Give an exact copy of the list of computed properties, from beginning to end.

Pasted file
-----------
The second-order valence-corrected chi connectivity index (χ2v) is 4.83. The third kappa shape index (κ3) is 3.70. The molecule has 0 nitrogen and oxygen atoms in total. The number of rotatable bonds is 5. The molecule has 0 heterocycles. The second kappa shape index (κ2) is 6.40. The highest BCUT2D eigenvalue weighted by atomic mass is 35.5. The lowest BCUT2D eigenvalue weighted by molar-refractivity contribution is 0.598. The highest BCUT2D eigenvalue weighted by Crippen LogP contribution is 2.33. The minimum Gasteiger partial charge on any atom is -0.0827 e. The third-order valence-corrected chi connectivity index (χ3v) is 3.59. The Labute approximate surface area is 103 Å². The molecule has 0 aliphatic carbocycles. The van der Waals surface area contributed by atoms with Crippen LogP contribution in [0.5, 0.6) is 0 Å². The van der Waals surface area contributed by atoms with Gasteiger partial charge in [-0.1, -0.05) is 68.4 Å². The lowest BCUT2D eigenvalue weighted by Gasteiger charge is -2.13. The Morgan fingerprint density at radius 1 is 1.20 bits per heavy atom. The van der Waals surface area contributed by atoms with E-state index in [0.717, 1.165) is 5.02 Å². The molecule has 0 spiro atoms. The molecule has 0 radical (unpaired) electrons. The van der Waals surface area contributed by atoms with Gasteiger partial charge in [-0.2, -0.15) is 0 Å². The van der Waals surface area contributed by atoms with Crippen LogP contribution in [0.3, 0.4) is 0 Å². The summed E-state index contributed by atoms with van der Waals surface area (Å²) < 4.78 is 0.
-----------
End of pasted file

The second-order valence-corrected chi connectivity index (χ2v) is 4.83. The third kappa shape index (κ3) is 3.70. The molecule has 0 nitrogen and oxygen atoms in total. The number of rotatable bonds is 5. The molecule has 0 heterocycles. The second kappa shape index (κ2) is 6.40. The highest BCUT2D eigenvalue weighted by atomic mass is 35.5. The lowest BCUT2D eigenvalue weighted by molar-refractivity contribution is 0.598. The highest BCUT2D eigenvalue weighted by Crippen LogP contribution is 2.33. The minimum Gasteiger partial charge on any atom is -0.0827 e. The third-order valence-corrected chi connectivity index (χ3v) is 3.59. The Labute approximate surface area is 103 Å². The molecule has 0 aliphatic carbocycles. The van der Waals surface area contributed by atoms with Crippen LogP contribution in [0.5, 0.6) is 0 Å². The van der Waals surface area contributed by atoms with Gasteiger partial charge in [-0.1, -0.05) is 68.4 Å². The lowest BCUT2D eigenvalue weighted by Gasteiger charge is -2.13. The Morgan fingerprint density at radius 1 is 1.20 bits per heavy atom. The van der Waals surface area contributed by atoms with E-state index in [0.717, 1.165) is 5.02 Å². The molecule has 0 spiro atoms. The molecule has 0 radical (unpaired) electrons. The van der Waals surface area contributed by atoms with Gasteiger partial charge in [-0.2, -0.15) is 0 Å². The van der Waals surface area contributed by atoms with Crippen LogP contribution in [0.3, 0.4) is 0 Å². The summed E-state index contributed by atoms with van der Waals surface area (Å²) < 4.78 is 0.